But you’re right, if I wait too long and ignore the signs, it’s not that quick nor that easy.

    • Ooh, I love comparing it to a teapot! 🙂

      I hadn’t even thought of something as simple as that. There are so many great resources out there for a good laugh. (And you’re absolutely right, dogs are hysterical.)

  • 100%

    Yesterday was the day. I had planned it. I had entered it in my diary. I had woken up smiling to my muse as she fidgeted in my tummy. She knew and I knew that we had planned it. I leapt from bed inspired, recharged and full of joy.


    I went for my morning swim. I grabbed a coffee on the way home and popped into the market to buy some groceries. At home I quickly did the dishes, put the rubbish out, wiped down the fridge doors, hung some washing out, swept the floors and watered the pot plants on the verandah.

    The sun was glinting through the trees, the birds were singing, the kitchen was gleaming and the verandah herbs were perky and water fresh. It was indeed a beautiful day.

    I had the hose in hand so I watered the lawn and the new veggie garden. I felt immense love for my car so I washed that too, with suds and the fresh sparkling gush of hose water. I felt so pleased.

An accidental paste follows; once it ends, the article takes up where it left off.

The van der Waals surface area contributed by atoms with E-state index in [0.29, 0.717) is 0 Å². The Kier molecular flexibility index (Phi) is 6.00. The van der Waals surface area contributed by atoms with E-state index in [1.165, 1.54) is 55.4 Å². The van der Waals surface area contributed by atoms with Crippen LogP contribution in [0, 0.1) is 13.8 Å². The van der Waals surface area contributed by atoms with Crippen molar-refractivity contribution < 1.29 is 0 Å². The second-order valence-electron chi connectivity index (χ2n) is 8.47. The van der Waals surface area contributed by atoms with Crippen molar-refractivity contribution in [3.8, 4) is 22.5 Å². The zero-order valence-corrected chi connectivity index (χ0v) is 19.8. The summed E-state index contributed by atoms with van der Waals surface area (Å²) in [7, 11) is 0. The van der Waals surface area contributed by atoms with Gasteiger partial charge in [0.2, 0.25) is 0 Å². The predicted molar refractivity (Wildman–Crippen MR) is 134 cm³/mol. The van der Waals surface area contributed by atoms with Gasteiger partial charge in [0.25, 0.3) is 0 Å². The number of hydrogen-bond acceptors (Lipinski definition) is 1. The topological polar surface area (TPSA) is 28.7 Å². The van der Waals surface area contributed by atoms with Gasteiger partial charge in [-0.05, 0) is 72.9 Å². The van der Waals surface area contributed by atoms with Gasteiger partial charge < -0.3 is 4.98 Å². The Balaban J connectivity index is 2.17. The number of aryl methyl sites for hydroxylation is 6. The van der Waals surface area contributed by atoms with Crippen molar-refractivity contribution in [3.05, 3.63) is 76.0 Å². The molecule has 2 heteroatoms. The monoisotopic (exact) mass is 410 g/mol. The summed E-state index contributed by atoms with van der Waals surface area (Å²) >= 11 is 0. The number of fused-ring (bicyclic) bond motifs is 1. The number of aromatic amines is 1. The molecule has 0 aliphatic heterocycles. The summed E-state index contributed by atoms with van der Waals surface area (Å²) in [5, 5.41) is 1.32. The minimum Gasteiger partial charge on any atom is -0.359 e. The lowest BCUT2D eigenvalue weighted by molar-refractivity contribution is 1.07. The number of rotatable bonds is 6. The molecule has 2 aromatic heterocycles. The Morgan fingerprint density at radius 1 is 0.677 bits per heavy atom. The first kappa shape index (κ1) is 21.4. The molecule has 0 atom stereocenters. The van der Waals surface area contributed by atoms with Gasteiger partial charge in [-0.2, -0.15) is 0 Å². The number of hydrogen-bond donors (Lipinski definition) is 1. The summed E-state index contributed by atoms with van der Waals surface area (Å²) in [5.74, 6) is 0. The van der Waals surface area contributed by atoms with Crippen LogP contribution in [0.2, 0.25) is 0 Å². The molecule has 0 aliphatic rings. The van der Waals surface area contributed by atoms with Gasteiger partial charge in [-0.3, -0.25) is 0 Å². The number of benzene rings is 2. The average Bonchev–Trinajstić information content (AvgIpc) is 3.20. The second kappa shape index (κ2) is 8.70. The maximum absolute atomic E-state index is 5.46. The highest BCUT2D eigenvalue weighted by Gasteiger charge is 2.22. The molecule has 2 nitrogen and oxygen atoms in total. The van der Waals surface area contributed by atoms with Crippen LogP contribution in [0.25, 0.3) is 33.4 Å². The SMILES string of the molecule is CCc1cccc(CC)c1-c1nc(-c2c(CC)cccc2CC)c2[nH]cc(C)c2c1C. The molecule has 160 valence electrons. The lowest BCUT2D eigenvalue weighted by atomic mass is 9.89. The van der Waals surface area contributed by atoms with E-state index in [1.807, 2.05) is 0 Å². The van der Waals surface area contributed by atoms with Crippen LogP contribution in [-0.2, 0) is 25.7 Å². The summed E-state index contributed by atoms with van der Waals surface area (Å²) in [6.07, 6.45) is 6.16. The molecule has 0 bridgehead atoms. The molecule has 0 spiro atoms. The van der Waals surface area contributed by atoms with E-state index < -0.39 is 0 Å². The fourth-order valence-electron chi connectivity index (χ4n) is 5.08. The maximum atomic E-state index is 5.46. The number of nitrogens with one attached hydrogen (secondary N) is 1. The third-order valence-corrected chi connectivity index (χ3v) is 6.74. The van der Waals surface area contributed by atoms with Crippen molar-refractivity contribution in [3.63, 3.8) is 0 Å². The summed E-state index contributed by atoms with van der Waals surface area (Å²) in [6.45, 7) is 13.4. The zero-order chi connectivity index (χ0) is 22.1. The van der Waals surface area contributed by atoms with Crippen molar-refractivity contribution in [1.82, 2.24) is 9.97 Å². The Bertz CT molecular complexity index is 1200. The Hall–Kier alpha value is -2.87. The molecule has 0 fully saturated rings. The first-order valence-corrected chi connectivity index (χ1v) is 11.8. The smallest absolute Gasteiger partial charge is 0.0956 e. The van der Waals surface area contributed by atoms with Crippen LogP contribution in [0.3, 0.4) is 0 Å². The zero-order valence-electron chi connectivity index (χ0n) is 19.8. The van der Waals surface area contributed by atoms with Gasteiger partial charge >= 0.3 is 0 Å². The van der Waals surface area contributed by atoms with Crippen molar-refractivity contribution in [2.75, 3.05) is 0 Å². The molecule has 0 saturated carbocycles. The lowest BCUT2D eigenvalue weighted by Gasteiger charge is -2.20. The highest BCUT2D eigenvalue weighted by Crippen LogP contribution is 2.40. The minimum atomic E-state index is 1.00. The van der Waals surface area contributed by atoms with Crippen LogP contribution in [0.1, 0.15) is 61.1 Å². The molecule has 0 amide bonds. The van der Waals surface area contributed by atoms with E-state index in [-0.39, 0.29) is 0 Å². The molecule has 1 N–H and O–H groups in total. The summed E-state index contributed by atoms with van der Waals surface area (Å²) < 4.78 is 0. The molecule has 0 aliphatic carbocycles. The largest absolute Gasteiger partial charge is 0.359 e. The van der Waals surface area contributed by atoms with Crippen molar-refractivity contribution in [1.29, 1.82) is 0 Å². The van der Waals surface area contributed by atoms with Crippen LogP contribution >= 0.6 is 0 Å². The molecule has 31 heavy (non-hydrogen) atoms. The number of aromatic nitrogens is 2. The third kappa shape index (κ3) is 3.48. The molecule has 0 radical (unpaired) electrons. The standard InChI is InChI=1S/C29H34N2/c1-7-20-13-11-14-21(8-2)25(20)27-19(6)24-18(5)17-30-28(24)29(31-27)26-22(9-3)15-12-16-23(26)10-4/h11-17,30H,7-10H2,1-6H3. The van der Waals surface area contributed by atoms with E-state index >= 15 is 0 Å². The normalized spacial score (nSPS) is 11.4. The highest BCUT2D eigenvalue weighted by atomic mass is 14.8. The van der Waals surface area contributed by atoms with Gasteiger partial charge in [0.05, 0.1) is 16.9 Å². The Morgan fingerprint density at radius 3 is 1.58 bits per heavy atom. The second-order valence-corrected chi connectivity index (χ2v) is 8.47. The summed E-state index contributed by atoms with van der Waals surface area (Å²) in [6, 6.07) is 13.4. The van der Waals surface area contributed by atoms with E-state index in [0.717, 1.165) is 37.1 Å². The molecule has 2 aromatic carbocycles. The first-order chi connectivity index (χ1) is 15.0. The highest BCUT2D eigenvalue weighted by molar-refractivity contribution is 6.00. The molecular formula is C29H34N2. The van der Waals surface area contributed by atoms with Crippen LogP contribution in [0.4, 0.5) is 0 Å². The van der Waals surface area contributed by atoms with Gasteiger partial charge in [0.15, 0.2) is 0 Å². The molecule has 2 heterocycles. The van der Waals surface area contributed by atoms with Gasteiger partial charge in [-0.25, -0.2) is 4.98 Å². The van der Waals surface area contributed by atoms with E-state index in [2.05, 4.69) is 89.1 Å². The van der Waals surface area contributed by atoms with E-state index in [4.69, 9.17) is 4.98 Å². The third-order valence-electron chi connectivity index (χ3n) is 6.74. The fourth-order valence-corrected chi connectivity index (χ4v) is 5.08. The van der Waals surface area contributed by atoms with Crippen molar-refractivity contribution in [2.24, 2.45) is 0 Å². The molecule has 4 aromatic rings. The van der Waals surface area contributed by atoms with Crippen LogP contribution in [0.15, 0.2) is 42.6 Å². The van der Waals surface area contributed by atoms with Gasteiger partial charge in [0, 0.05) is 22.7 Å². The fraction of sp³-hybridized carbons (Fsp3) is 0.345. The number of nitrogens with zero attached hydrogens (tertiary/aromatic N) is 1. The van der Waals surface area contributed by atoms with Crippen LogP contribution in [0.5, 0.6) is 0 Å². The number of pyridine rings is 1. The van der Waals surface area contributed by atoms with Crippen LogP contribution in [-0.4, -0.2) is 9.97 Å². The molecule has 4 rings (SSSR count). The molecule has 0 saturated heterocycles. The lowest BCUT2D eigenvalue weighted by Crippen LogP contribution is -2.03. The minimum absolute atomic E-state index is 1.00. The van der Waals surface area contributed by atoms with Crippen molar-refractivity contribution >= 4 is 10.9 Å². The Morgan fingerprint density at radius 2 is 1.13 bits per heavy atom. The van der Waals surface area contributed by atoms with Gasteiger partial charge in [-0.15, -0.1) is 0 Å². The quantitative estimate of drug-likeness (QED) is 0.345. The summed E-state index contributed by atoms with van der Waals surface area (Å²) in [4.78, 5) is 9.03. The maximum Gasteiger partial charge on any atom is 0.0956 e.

I brought the dry bits of washing in, folded them and put them away. I felt so fresh and charged. So capable and bright. Muse rumbled in my tummy. I smiled at her assuring her that yes today was the day.

    I started dinner, a mild sweet curry on the stove top. I prefer it if it’s cooked earlier and reheated in the evening, it seems to taste sweeter.

    I played a CD that I love to sing to. And I sung. I even repeated 1 track 4 times; it was that good.
    I danced and stretched and yawned and released.

    And finally I turned the computer on. I checked messages, emails, weather, news. I paid bills.

    Muse tapped on my rib cage. I smiled and said yes, yes I promise.

    I made up a salad for lunch and then enjoyed a cup of tea with a chocolate biscuit. And then I went back to the cupboard for another chocolate biscuit. ANOTHER chocolate biscuit.